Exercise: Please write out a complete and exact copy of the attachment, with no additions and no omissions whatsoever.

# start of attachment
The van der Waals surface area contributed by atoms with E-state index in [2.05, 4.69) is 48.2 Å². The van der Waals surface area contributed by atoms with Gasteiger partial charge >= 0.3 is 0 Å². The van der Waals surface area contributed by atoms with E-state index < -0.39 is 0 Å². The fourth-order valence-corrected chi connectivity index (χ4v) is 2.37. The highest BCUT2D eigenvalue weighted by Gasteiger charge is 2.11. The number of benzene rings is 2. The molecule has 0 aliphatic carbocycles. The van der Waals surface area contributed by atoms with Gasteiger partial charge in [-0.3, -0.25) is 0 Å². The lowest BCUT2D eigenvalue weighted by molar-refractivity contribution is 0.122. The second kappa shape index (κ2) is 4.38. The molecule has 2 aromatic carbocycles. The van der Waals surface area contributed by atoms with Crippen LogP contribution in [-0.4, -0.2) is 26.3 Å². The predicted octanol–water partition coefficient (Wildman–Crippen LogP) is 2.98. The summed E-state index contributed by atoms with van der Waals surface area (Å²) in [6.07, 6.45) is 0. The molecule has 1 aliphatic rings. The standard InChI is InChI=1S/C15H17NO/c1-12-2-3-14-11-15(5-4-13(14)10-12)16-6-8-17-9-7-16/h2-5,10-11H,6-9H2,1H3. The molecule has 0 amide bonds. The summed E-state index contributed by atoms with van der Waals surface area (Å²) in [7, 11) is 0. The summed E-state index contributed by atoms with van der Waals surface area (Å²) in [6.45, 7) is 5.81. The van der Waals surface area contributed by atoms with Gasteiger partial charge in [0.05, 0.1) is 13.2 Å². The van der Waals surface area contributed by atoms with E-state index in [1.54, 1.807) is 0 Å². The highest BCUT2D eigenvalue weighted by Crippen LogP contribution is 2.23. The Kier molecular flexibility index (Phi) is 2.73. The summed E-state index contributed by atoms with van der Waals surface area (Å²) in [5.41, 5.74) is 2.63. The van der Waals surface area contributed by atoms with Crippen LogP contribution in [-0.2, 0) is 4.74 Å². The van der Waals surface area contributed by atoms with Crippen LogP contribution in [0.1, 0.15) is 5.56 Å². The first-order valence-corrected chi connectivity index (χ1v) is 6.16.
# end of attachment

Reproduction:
The van der Waals surface area contributed by atoms with E-state index in [2.05, 4.69) is 48.2 Å². The van der Waals surface area contributed by atoms with Gasteiger partial charge >= 0.3 is 0 Å². The van der Waals surface area contributed by atoms with E-state index < -0.39 is 0 Å². The fourth-order valence-corrected chi connectivity index (χ4v) is 2.37. The highest BCUT2D eigenvalue weighted by Gasteiger charge is 2.11. The number of benzene rings is 2. The molecule has 0 aliphatic carbocycles. The van der Waals surface area contributed by atoms with Gasteiger partial charge in [-0.3, -0.25) is 0 Å². The lowest BCUT2D eigenvalue weighted by molar-refractivity contribution is 0.122. The second kappa shape index (κ2) is 4.38. The molecule has 2 aromatic carbocycles. The van der Waals surface area contributed by atoms with Crippen LogP contribution in [-0.4, -0.2) is 26.3 Å². The predicted octanol–water partition coefficient (Wildman–Crippen LogP) is 2.98. The summed E-state index contributed by atoms with van der Waals surface area (Å²) in [6.07, 6.45) is 0. The molecule has 1 aliphatic rings. The standard InChI is InChI=1S/C15H17NO/c1-12-2-3-14-11-15(5-4-13(14)10-12)16-6-8-17-9-7-16/h2-5,10-11H,6-9H2,1H3. The molecule has 0 amide bonds. The summed E-state index contributed by atoms with van der Waals surface area (Å²) in [7, 11) is 0. The summed E-state index contributed by atoms with van der Waals surface area (Å²) in [6.45, 7) is 5.81. The van der Waals surface area contributed by atoms with Gasteiger partial charge in [0.05, 0.1) is 13.2 Å². The van der Waals surface area contributed by atoms with E-state index in [1.54, 1.807) is 0 Å². The highest BCUT2D eigenvalue weighted by Crippen LogP contribution is 2.23. The Kier molecular flexibility index (Phi) is 2.73. The summed E-state index contributed by atoms with van der Waals surface area (Å²) in [5.41, 5.74) is 2.63. The van der Waals surface area contributed by atoms with Crippen LogP contribution in [-0.2, 0) is 4.74 Å². The van der Waals surface area contributed by atoms with Crippen LogP contribution in [0.1, 0.15) is 5.56 Å². The first-order valence-corrected chi connectivity index (χ1v) is 6.16.